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AltAusterity Digest #99 May 16-22, 2019

This week in Austerity News:

May 24, 2019

On Tuesday, Ontario premier Doug Ford told municipalities that his government would pay for third-party auditors to comb through local finances to find cuts. Ottawa Mayor Jim Watson has declined the offer, saying he found it “strange” considering the city’s books are open and audited every year. The Ottawa city council increased property taxes by 3% in March 2019 in part due to concerns about cuts at the provincial level. The city treasurer has estimated that the provincial cuts might mean $2 million less for paramedics and $6 million less for public health in Ottawa.

The IMF has released a Review of Program Design and Conditionality which analyzes the design and effectiveness of the 133 IMF-supported lending programs between September 2011 and December 2017. The IMF’s self-review found that three-quarters of the IMF programs were “successful or partially successful in achieving their objectives,” including fostering economic growth, protecting social spending as a share of GDP and poverty reduction. The report goes on to find that many fiscal adjustment programs actually dampened potential growth by focusing on cutting public investment, rather than by lowering current spending or raising revenue.

New IRS data has found that U.S. corporations are paying their smallest share of federal income tax revenue in 60 years. For fiscal-year 2018, businesses contributed 7.6% of the $3.5 trillion in total tax revenue, representing a 2% decline from the previous year. After refunds, the figure actually comes closer to 6.8%. The tax burden for individual taxpayers has risen from 54% in 2017, to 54% in 2018. These changes come following the Tax Cuts and Jobs act, which lessened the tax burden of wealthy individuals and saw corporate tax rates decline from 35% to 21%.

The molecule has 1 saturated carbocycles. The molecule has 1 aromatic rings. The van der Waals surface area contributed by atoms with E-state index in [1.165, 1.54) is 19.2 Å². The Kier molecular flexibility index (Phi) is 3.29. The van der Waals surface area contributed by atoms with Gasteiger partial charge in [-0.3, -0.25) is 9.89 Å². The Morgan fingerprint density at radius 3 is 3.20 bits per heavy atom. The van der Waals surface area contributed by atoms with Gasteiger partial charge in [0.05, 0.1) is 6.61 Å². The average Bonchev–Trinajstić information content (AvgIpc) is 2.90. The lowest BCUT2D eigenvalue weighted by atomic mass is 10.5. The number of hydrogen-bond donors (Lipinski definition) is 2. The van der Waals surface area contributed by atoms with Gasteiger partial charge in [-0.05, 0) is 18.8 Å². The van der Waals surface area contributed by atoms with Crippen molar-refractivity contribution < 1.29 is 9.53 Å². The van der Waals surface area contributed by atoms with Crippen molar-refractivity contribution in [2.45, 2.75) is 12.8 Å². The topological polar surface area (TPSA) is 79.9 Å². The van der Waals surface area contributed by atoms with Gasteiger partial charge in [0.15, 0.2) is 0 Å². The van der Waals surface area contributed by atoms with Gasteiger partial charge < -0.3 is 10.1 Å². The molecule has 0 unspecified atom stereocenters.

According to the Ontario Financial Accountability Office, Premier Doug Ford will need double the cuts made already in order his election promises. This will require an additional $6 billion in budget cuts and public sector cuts over the next three years. Financial Accountability Officer Peter Weltman warned Wednesday that spending cuts may approach 10%, or $1,100 per person. Finance Vic Fedeli is confident with the Conservative’s economic plan, citing the creation of over 170,000 jobs since the party took office. The Conservatives also plan to provide $26 billion in “tax and other relief” to families and businesses.  

That's it for this week's Digest! Check back next Friday morning for another edition, or subscribe to our newsletter for a weekly roundup. We'll also Tweet each time we add new content, so you can keep up with our work @AltAusterity and join the #altausterity conversation.